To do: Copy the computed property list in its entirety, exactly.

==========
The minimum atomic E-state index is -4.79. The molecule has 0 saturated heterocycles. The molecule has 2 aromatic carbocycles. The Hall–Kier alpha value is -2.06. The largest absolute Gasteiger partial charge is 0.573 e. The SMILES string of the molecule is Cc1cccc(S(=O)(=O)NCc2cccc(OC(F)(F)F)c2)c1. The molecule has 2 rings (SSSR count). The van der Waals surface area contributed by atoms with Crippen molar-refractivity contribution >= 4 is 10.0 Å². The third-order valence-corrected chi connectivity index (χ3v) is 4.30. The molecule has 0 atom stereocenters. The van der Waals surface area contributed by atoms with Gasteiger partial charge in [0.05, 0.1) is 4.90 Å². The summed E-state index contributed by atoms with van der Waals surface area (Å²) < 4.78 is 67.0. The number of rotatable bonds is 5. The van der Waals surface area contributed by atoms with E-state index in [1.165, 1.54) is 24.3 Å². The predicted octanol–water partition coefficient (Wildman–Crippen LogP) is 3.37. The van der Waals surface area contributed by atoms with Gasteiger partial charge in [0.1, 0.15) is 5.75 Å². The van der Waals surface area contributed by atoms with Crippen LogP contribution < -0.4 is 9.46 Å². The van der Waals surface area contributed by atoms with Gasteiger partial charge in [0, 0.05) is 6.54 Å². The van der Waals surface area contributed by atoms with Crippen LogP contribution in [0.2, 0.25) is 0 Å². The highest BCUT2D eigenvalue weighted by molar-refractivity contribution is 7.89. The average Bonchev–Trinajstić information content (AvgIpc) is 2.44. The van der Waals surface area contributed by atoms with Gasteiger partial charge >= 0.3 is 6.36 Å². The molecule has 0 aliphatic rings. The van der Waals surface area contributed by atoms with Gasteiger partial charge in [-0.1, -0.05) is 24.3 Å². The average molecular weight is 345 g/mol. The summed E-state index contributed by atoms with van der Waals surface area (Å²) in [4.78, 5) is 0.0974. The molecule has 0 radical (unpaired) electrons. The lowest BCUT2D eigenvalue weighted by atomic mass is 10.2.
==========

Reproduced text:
The minimum atomic E-state index is -4.79. The molecule has 0 saturated heterocycles. The molecule has 2 aromatic carbocycles. The Hall–Kier alpha value is -2.06. The largest absolute Gasteiger partial charge is 0.573 e. The SMILES string of the molecule is Cc1cccc(S(=O)(=O)NCc2cccc(OC(F)(F)F)c2)c1. The molecule has 2 rings (SSSR count). The van der Waals surface area contributed by atoms with Crippen molar-refractivity contribution >= 4 is 10.0 Å². The third-order valence-corrected chi connectivity index (χ3v) is 4.30. The molecule has 0 atom stereocenters. The van der Waals surface area contributed by atoms with Gasteiger partial charge in [0.05, 0.1) is 4.90 Å². The summed E-state index contributed by atoms with van der Waals surface area (Å²) < 4.78 is 67.0. The number of rotatable bonds is 5. The van der Waals surface area contributed by atoms with E-state index in [1.165, 1.54) is 24.3 Å². The predicted octanol–water partition coefficient (Wildman–Crippen LogP) is 3.37. The van der Waals surface area contributed by atoms with Gasteiger partial charge in [0.1, 0.15) is 5.75 Å². The van der Waals surface area contributed by atoms with Crippen LogP contribution < -0.4 is 9.46 Å². The van der Waals surface area contributed by atoms with Gasteiger partial charge in [0, 0.05) is 6.54 Å². The van der Waals surface area contributed by atoms with Crippen LogP contribution in [0.2, 0.25) is 0 Å². The highest BCUT2D eigenvalue weighted by molar-refractivity contribution is 7.89. The average Bonchev–Trinajstić information content (AvgIpc) is 2.44. The van der Waals surface area contributed by atoms with Gasteiger partial charge >= 0.3 is 6.36 Å². The molecule has 0 aliphatic rings. The van der Waals surface area contributed by atoms with Gasteiger partial charge in [-0.1, -0.05) is 24.3 Å². The average molecular weight is 345 g/mol. The summed E-state index contributed by atoms with van der Waals surface area (Å²) in [4.78, 5) is 0.0974. The molecule has 0 radical (unpaired) electrons. The lowest BCUT2D eigenvalue weighted by atomic mass is 10.2.